the other did as he was ordered, and that so thoroughly that the water presently came gushing into the boat in great streams, whereat all hands pulled for the galleon as though every next moment was to be their last.
And what do you suppose were our hero’s emotions at this time? Like all in the boat, his awe of Captain Morgan was so great that I do believe he would rather have gone to the bottom than have questioned his command, even when it was to scuttle the boat. Nevertheless, when he felt the cold water gushing about his feet (for he had taken off his shoes and stockings) he became possessed with such a fear of being drowned that even the Spanish galleon had no terrors for him if he could only feel the solid planks thereof beneath his feet.
Indeed, all the crew appeared to be possessed of a like dismay, for they pulled at the oars with such an incredible force that they were under the quarter of the galleon before the boat was half filled with water.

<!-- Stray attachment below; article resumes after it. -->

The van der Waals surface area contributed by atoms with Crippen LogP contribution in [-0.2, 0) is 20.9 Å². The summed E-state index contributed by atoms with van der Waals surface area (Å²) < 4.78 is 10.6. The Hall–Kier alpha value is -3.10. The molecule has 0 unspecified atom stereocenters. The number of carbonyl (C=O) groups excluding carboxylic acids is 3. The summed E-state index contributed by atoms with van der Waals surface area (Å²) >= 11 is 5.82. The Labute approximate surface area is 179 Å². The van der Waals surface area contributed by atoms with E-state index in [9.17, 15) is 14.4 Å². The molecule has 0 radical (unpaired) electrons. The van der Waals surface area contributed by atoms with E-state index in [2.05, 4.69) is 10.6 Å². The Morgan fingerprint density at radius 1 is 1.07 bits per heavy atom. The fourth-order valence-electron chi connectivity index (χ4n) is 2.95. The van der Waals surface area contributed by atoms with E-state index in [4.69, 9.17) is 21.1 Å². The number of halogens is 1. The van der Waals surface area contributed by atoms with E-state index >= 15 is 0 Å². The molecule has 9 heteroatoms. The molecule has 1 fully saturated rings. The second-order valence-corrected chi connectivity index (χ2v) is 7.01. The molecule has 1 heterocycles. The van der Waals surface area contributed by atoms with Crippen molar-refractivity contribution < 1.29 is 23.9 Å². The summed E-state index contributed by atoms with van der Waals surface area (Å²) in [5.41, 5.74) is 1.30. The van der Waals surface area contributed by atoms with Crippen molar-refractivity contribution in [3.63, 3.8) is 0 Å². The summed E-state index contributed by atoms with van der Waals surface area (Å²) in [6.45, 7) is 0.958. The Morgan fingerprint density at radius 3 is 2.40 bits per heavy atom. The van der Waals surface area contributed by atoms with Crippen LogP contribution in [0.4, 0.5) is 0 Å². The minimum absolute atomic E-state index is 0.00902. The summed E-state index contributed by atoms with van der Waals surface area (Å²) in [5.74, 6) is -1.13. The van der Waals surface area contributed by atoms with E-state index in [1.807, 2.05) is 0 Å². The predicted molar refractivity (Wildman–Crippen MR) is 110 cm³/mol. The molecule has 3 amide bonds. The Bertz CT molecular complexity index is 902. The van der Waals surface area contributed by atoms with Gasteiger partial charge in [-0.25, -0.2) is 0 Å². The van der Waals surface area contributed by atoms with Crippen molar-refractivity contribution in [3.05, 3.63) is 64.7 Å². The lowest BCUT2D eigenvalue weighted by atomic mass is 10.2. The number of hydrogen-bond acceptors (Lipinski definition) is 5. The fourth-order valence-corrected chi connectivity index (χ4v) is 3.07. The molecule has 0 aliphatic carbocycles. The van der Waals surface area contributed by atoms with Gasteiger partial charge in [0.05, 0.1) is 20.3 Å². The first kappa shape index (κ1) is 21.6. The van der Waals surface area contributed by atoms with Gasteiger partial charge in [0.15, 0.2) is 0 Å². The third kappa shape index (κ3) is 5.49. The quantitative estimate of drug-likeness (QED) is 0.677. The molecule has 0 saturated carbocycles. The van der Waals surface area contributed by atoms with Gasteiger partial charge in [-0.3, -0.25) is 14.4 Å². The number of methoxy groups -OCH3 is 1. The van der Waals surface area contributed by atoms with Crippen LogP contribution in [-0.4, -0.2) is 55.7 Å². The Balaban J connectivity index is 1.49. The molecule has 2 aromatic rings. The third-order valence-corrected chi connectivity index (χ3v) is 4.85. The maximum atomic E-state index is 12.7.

Here, as they approached, it then being pretty dark and the moon not yet having risen, the watch upon the deck hailed them, whereupon Captain Morgan called out in Spanish that he was Capt. Alvarez Mendazo, and that he brought dispatches for the vice admiral.
But at that moment, the boat being now so full of water as to be logged, it suddenly tilted upon one side as though to sink beneath them, whereupon all hands, without further orders, went scrambling up the side, as nimble as so many monkeys, each armed with a pistol in one hand and a cutlass in the other, and so were upon deck before the watch could collect his wits to utter any outcry or to give any other alarm than to cry out, “Jesu bless us! who are these?” at which words somebody knocked him down with the butt of a pistol, though who it was our hero could not tell in the darkness and the hurry.
Before any of those upon deck could recover from their alarm